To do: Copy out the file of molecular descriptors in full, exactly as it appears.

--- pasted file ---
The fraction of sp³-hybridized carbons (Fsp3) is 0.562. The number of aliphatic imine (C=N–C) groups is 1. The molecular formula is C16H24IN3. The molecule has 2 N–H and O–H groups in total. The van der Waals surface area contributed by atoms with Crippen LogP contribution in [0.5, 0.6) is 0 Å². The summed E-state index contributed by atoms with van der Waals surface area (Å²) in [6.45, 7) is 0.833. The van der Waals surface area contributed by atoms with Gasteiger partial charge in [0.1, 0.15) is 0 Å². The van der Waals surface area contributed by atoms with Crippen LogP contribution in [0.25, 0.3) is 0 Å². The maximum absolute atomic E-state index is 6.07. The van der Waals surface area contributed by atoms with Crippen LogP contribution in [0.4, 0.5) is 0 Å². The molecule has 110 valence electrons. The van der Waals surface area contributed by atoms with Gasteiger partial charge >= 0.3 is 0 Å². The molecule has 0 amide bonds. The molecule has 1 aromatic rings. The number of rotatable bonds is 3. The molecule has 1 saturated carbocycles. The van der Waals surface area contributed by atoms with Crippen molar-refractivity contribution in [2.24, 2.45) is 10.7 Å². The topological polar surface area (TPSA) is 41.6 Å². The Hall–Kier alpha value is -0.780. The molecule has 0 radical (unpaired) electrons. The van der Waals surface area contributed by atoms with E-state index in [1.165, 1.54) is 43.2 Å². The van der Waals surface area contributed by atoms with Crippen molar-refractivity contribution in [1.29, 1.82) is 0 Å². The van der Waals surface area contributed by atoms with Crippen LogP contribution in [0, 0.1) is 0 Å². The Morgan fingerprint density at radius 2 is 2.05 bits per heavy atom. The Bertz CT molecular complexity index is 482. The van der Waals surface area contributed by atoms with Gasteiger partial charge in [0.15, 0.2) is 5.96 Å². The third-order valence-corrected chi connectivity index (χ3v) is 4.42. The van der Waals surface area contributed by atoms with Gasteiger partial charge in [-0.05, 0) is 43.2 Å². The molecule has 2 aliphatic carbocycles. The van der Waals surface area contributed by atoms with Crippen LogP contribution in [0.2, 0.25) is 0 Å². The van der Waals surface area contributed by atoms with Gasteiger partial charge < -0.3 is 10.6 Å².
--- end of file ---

The fraction of sp³-hybridized carbons (Fsp3) is 0.562. The number of aliphatic imine (C=N–C) groups is 1. The molecular formula is C16H24IN3. The molecule has 2 N–H and O–H groups in total. The van der Waals surface area contributed by atoms with Crippen LogP contribution in [0.5, 0.6) is 0 Å². The summed E-state index contributed by atoms with van der Waals surface area (Å²) in [6.45, 7) is 0.833. The van der Waals surface area contributed by atoms with Gasteiger partial charge in [0.1, 0.15) is 0 Å². The van der Waals surface area contributed by atoms with Crippen LogP contribution in [0.25, 0.3) is 0 Å². The maximum absolute atomic E-state index is 6.07. The van der Waals surface area contributed by atoms with Crippen LogP contribution in [0.4, 0.5) is 0 Å². The molecule has 110 valence electrons. The van der Waals surface area contributed by atoms with Gasteiger partial charge >= 0.3 is 0 Å². The molecule has 0 amide bonds. The molecule has 1 aromatic rings. The number of rotatable bonds is 3. The molecule has 1 saturated carbocycles. The van der Waals surface area contributed by atoms with Crippen molar-refractivity contribution in [2.24, 2.45) is 10.7 Å². The topological polar surface area (TPSA) is 41.6 Å². The Hall–Kier alpha value is -0.780. The molecule has 0 radical (unpaired) electrons. The van der Waals surface area contributed by atoms with E-state index in [1.165, 1.54) is 43.2 Å². The van der Waals surface area contributed by atoms with Crippen molar-refractivity contribution in [1.29, 1.82) is 0 Å². The van der Waals surface area contributed by atoms with Crippen LogP contribution in [0, 0.1) is 0 Å². The Morgan fingerprint density at radius 2 is 2.05 bits per heavy atom. The Bertz CT molecular complexity index is 482. The van der Waals surface area contributed by atoms with Gasteiger partial charge in [0.15, 0.2) is 5.96 Å². The third-order valence-corrected chi connectivity index (χ3v) is 4.42. The van der Waals surface area contributed by atoms with Gasteiger partial charge in [-0.05, 0) is 43.2 Å². The molecule has 2 aliphatic carbocycles. The van der Waals surface area contributed by atoms with Crippen LogP contribution in [0.2, 0.25) is 0 Å². The van der Waals surface area contributed by atoms with Gasteiger partial charge < -0.3 is 10.6 Å².